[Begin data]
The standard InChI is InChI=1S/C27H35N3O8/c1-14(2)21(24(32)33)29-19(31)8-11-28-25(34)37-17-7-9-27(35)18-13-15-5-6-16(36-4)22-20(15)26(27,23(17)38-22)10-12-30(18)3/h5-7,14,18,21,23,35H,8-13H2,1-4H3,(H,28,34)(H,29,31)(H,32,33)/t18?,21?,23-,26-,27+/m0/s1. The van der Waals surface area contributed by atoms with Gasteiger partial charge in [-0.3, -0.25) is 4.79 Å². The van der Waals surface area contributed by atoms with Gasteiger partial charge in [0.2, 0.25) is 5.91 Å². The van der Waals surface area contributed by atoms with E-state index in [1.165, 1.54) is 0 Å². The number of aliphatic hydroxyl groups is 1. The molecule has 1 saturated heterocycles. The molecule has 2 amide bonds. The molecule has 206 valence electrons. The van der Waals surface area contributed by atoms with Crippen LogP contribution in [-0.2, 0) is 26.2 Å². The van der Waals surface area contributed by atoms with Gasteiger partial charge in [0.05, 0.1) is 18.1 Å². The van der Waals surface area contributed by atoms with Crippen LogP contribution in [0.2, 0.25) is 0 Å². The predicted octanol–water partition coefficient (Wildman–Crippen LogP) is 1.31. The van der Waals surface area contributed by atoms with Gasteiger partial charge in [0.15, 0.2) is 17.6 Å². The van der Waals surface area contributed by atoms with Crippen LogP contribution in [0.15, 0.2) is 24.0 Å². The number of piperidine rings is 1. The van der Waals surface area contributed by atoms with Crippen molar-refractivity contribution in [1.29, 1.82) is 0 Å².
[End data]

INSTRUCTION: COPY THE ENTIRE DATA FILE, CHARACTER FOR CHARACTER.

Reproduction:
The standard InChI is InChI=1S/C27H35N3O8/c1-14(2)21(24(32)33)29-19(31)8-11-28-25(34)37-17-7-9-27(35)18-13-15-5-6-16(36-4)22-20(15)26(27,23(17)38-22)10-12-30(18)3/h5-7,14,18,21,23,35H,8-13H2,1-4H3,(H,28,34)(H,29,31)(H,32,33)/t18?,21?,23-,26-,27+/m0/s1. The van der Waals surface area contributed by atoms with Gasteiger partial charge in [-0.3, -0.25) is 4.79 Å². The van der Waals surface area contributed by atoms with Gasteiger partial charge in [0.2, 0.25) is 5.91 Å². The van der Waals surface area contributed by atoms with E-state index in [1.165, 1.54) is 0 Å². The number of aliphatic hydroxyl groups is 1. The molecule has 1 saturated heterocycles. The molecule has 2 amide bonds. The molecule has 206 valence electrons. The van der Waals surface area contributed by atoms with Crippen LogP contribution in [-0.2, 0) is 26.2 Å². The van der Waals surface area contributed by atoms with Gasteiger partial charge in [0.05, 0.1) is 18.1 Å². The van der Waals surface area contributed by atoms with Crippen LogP contribution in [0.2, 0.25) is 0 Å². The predicted octanol–water partition coefficient (Wildman–Crippen LogP) is 1.31. The van der Waals surface area contributed by atoms with Gasteiger partial charge in [0.15, 0.2) is 17.6 Å². The van der Waals surface area contributed by atoms with Crippen LogP contribution in [0.15, 0.2) is 24.0 Å². The number of piperidine rings is 1. The van der Waals surface area contributed by atoms with Crippen molar-refractivity contribution in [1.29, 1.82) is 0 Å².